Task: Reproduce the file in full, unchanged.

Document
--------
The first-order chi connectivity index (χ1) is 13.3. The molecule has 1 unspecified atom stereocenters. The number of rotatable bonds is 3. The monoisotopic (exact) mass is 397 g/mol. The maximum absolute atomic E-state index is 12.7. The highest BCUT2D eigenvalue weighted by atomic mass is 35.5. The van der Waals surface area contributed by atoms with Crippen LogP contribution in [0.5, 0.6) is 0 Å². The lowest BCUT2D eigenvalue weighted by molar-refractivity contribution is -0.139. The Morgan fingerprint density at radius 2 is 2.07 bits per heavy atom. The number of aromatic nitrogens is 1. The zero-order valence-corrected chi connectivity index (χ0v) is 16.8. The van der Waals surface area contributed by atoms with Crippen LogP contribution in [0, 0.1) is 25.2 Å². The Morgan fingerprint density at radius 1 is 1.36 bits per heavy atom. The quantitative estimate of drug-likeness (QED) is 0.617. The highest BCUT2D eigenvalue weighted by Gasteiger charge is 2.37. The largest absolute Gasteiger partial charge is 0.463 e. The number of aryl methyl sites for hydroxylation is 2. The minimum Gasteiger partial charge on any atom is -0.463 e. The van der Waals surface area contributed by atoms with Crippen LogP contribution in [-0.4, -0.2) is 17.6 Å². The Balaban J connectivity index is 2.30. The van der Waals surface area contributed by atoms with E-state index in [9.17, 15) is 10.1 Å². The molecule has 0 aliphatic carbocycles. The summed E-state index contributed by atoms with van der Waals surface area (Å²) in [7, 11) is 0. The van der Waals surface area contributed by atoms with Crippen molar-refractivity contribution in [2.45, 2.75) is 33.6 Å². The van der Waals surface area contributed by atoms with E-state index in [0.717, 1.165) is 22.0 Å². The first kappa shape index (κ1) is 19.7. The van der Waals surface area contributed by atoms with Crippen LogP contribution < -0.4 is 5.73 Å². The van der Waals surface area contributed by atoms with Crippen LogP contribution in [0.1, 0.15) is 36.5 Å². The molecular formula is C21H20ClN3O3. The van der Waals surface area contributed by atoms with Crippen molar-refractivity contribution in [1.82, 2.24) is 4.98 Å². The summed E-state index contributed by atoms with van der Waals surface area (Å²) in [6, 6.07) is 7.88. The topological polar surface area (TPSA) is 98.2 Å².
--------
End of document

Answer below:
The first-order chi connectivity index (χ1) is 13.3. The molecule has 1 unspecified atom stereocenters. The number of rotatable bonds is 3. The monoisotopic (exact) mass is 397 g/mol. The maximum absolute atomic E-state index is 12.7. The highest BCUT2D eigenvalue weighted by atomic mass is 35.5. The van der Waals surface area contributed by atoms with Crippen LogP contribution in [0.5, 0.6) is 0 Å². The lowest BCUT2D eigenvalue weighted by molar-refractivity contribution is -0.139. The Morgan fingerprint density at radius 2 is 2.07 bits per heavy atom. The number of aromatic nitrogens is 1. The zero-order valence-corrected chi connectivity index (χ0v) is 16.8. The van der Waals surface area contributed by atoms with Crippen LogP contribution in [0, 0.1) is 25.2 Å². The Morgan fingerprint density at radius 1 is 1.36 bits per heavy atom. The quantitative estimate of drug-likeness (QED) is 0.617. The highest BCUT2D eigenvalue weighted by Gasteiger charge is 2.37. The largest absolute Gasteiger partial charge is 0.463 e. The number of aryl methyl sites for hydroxylation is 2. The minimum Gasteiger partial charge on any atom is -0.463 e. The van der Waals surface area contributed by atoms with Crippen LogP contribution in [-0.4, -0.2) is 17.6 Å². The Balaban J connectivity index is 2.30. The van der Waals surface area contributed by atoms with E-state index in [9.17, 15) is 10.1 Å². The molecule has 0 aliphatic carbocycles. The summed E-state index contributed by atoms with van der Waals surface area (Å²) in [7, 11) is 0. The van der Waals surface area contributed by atoms with Crippen molar-refractivity contribution in [2.45, 2.75) is 33.6 Å². The van der Waals surface area contributed by atoms with E-state index in [0.717, 1.165) is 22.0 Å². The first kappa shape index (κ1) is 19.7. The van der Waals surface area contributed by atoms with Crippen LogP contribution < -0.4 is 5.73 Å². The van der Waals surface area contributed by atoms with Crippen LogP contribution in [0.1, 0.15) is 36.5 Å². The molecular formula is C21H20ClN3O3. The van der Waals surface area contributed by atoms with Crippen molar-refractivity contribution in [1.82, 2.24) is 4.98 Å². The summed E-state index contributed by atoms with van der Waals surface area (Å²) in [6, 6.07) is 7.88. The topological polar surface area (TPSA) is 98.2 Å².